More Thrills than Skills – A Half-life in Journalism, Part 19

Over the next few weeks, is to publish, each weekday, extracts from the memoirs of Scottish war correspondent, Paul Harris. ‘More Thrills than Skills: A Half-life in Journalism’, is being scheduled for publication next year.

I called around the usual people I usually wrote for, but Montserrat was not on the news agendas. They were not encouraging. However, I left some contact numbers and packed an overnight bag, the cameras and the satellite telephone. I reckoned it might a bit of a break and I could maybe do a couple of background features . . .

I flew across the Atlantic quite oblivious to totally unexpected developments on the floor of the British House of Commons. As I flew into Antigua and scoured the harbour for a small boat to ferry me across to Montserrat, the British Commonwealth Minister was addressing the House on a matter of great urgency. According to information received by his department, the island of Montserrat faced the imminent likelihood of “a catastrophic explosion”.

I awoke the next morning to sun and blue seas clearly visible through my bedroom window and, yes, there was the reassuring grey bulk of a British warship offshore. Although I did not know it at the time, this was HMS Liverpool, dispatched by the British government to organise the evacuation of the island. Behind me there was a satisfying plume of grey smoke emitting from Mount Soufriere.

I set up the satellite telephone next to the pool and tucked into a satisfying breakfast of fresh fruit. Then the satphone started to ring. “Hello, Paul. Are you there in Montserrat? Are you OK?” Of course, I appreciated the unexpected concern of the news desk at Sky which came as something of a surprise, until, that is, they told me I was on a breaking news story.

Over the next couple of hours, the satphone rang red hot with orders for ‘pieces’ for radio, TV and the next day’s papers. There were no other journalists from the UK anywhere to be seen. I rubbed my hands with glee. Sky were sending over their No. 1 reporter, Jeremy Thompson but, splendid news, their broadcast kit was too heavy to get onto the small local ferryboat. They would await the arrival of a chartered tug in Antigua.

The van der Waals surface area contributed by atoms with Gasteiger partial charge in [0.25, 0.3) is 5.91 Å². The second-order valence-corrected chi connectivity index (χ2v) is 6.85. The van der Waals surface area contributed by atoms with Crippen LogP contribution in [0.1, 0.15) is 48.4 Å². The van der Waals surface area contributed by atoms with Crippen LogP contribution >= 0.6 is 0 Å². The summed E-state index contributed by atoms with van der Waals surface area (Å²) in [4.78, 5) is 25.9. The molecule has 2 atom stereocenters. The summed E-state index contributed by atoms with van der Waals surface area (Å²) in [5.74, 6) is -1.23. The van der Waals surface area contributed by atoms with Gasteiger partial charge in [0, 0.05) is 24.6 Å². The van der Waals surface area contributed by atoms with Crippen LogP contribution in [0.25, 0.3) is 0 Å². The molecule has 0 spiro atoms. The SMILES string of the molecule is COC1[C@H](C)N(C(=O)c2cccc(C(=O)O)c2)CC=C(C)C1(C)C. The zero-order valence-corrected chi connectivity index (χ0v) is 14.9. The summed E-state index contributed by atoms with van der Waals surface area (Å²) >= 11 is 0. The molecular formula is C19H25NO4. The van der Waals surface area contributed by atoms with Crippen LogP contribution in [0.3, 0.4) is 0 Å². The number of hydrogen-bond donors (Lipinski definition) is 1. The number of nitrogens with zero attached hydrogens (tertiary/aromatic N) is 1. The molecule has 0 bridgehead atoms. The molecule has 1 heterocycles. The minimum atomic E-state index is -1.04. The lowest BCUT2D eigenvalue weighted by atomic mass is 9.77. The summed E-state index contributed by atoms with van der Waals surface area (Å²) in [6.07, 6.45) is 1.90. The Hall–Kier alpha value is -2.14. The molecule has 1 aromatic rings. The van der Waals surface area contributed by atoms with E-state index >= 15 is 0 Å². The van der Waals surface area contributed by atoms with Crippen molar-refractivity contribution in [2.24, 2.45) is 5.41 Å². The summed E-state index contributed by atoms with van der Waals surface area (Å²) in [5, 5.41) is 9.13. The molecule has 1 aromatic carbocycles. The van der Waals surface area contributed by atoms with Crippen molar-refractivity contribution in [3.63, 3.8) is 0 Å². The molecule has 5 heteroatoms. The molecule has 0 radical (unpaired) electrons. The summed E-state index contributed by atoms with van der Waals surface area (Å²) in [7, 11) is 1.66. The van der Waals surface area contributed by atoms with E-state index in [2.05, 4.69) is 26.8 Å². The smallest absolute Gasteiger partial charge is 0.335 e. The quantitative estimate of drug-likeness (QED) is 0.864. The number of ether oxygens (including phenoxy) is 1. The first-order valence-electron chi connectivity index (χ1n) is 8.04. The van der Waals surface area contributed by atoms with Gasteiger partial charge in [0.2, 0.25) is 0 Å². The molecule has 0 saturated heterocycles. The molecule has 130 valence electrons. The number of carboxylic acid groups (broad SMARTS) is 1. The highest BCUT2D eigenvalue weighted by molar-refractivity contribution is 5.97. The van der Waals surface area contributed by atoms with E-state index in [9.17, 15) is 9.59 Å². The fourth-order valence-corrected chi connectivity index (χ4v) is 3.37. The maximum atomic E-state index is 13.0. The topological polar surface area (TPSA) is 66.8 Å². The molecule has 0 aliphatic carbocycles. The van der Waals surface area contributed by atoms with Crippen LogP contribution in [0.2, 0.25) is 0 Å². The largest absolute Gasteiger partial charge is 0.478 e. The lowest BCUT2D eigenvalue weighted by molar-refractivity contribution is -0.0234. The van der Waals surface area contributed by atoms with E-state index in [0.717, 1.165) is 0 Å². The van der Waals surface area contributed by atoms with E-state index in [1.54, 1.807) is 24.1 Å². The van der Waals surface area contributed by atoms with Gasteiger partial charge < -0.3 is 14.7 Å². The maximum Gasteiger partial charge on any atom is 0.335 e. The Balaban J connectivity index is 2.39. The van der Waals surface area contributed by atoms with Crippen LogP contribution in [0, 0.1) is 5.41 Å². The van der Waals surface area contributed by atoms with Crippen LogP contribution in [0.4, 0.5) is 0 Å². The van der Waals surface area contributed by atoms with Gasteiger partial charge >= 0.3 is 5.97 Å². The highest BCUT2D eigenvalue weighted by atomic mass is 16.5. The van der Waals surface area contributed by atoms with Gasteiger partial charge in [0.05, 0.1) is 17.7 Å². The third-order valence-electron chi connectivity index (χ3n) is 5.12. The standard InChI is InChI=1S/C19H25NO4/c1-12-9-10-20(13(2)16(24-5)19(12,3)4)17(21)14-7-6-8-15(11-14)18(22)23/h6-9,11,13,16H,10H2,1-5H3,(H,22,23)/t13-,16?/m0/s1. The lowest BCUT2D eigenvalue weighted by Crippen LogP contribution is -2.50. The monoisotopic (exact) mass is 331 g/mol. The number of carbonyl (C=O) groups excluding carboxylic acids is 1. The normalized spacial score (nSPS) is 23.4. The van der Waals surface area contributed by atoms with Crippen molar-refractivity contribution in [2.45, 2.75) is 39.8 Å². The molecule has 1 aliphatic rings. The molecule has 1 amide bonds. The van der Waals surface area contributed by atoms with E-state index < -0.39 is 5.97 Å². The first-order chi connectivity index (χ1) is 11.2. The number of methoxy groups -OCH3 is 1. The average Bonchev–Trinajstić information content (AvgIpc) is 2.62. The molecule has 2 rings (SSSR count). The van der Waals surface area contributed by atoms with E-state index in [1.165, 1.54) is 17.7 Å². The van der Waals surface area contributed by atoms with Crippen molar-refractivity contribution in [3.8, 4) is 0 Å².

The next evening, I was observing a small political demonstration seeking more assistance for survivors of the volcano when I noticed a couple of journalistic types freshly arrived from the UK.

There was David Sapsted, from The Daily Telegraph’s New York bureau, and a rather snooty chap from The Times of London, whose name I have failed to commit to memory. David was friendly enough, but the chap from The Times clearly thought that a roving freelance filling in for Sky until the big names arrived, and covering events for the ‘regional’ daily, The Scotsman, was a particular form of low life.

“Look here,” quoth the man from The Times. “We have to have a meeting to discuss how we cover this story.” I looked blankly at him, genuinely bemused. “How do you mean, how we cover this story?” And I added, none too diplomatically: “I’ve been covering it fine until you chaps arrived.”

The representative of The Thunderer looked at me stonily. “We have to agree on the stories we send and when we send them.” He looks around for support from David and tells me the facts of life. “We’re eight hours behind London. So, no stories after midday. The subs don’t like to change the story after the first edition goes. Agreed?”

I pipe up, the apparently naive voice of dissent. “Look, I’m a freelance journalist and I have clients who want my copy any time of day.”

The Thunderer shrugs his shoulders and turns on his heel. And I am left to my own resources. Which I am quite happy about. I am delighted to be told by David that they couldn’t get a decent room anywhere on the island and are staying in a roadside shack vacated by a refugee in exchange for hundreds of dollars. When I tell them I am staying in Paul McCartney’s ‘gaffe’ with a 75-foot pool all to myself, the evident pain on their faces almost breaks my heart.

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